Prices are not the only thing that attracts foreign investors, according to the research. The development of tourism and the potential of the sector are the other very influential factors.
The world tourist organization (UNWTO) describes Bulgaria as the new “new face” of tourism in the 21st century. At the same time CTO makes a daring forecast - that by 2010, some 20 mln tourists will be visiting the new EU member country each year. If that forecast turns true Bulgaria will be one of the fastest developing tourist destinations in the world.
By comparison, the country was visited by just 4.6 mln foreign tourists in the first three quarters of the year.
According to official national statistics, the number of foreign visitors rose 70% between 2000 and 2004, of which 90% are EU citizens.
The tourism sector, which contributes 16% of GDP, is expected to continue receiving the strong support of the government, which guarantees its future development.
Economic growth is also stable – 6.25% in 2005, and 6.1% in 2006. This year it is projected at more than 6%. H1 economic growth came to 6.4%.
Bulgaria attracted a significant amount of foreign investment between 2003 and 2006. Last year DFI stood at the record 4.36 mln euros, or 16% of GDP.
The economic development, the rising income of the population and the increasing foreign interest in the country after its EU accession lead to the fast growth of the real estate market in the past several years.
According to official data presented by the National Statistics Institute (NSI) real estate prices have risen 15% in H1, but according to market analysts, the actual figures are much higher.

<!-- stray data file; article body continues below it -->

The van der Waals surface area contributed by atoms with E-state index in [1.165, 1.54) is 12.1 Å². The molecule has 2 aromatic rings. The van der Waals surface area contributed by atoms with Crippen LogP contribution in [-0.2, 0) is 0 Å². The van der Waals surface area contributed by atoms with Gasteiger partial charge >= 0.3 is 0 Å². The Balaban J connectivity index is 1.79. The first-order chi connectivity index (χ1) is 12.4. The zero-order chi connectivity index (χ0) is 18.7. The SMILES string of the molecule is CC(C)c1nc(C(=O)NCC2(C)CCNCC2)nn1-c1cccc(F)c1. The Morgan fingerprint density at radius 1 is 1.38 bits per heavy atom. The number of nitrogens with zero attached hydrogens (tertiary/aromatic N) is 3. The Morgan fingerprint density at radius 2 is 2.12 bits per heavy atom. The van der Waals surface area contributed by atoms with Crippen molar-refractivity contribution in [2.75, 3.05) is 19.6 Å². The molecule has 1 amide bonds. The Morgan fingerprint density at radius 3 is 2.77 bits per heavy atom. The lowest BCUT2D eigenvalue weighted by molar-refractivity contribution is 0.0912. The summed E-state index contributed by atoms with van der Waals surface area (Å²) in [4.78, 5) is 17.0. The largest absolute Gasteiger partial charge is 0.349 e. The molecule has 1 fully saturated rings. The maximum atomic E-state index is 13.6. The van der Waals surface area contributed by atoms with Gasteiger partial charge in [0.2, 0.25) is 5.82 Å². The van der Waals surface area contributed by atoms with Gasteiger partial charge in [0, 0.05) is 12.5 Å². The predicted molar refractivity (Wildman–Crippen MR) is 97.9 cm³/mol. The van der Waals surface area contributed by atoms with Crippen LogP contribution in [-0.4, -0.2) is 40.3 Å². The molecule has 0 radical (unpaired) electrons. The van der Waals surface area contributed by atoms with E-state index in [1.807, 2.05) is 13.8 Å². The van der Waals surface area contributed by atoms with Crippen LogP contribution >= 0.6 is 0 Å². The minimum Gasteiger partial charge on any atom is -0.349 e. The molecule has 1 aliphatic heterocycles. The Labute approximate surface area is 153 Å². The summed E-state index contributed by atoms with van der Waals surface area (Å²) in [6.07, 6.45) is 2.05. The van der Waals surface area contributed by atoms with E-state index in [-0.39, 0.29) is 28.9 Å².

In Q2 Bulgarian real estate prices were rising at the second highest pace in the world. Home prices rose 27.1% y/y, and Q2 alone registered a 12.2% hike versus Q2 2006.
Last year Bulgarian real estate prices were the fastest rising in Central and Eastern Europe, after Poland.
In the past several years, property prices have been rising at an annual average of 30%.
The 10 countries, which joined the EU in 2004 rapidly moved forward more than 10 spots in the “cost of life” chart right after their accession.
Prices in the Bulgarian capital are still nearly 40% lower than in Prague, Warsaw and Bratislava, but are expected to catch up with them in the following years, together with the increasing income of the population.
The development of the banking system and easier access to crediting has also helped the real estate market significantly .
Some of the problems still remaining before foreign investors, who wish to buy property here are the fact that the law does not allow foreign residents to own land in the country, as well as the relatively high transaction fees on property deals.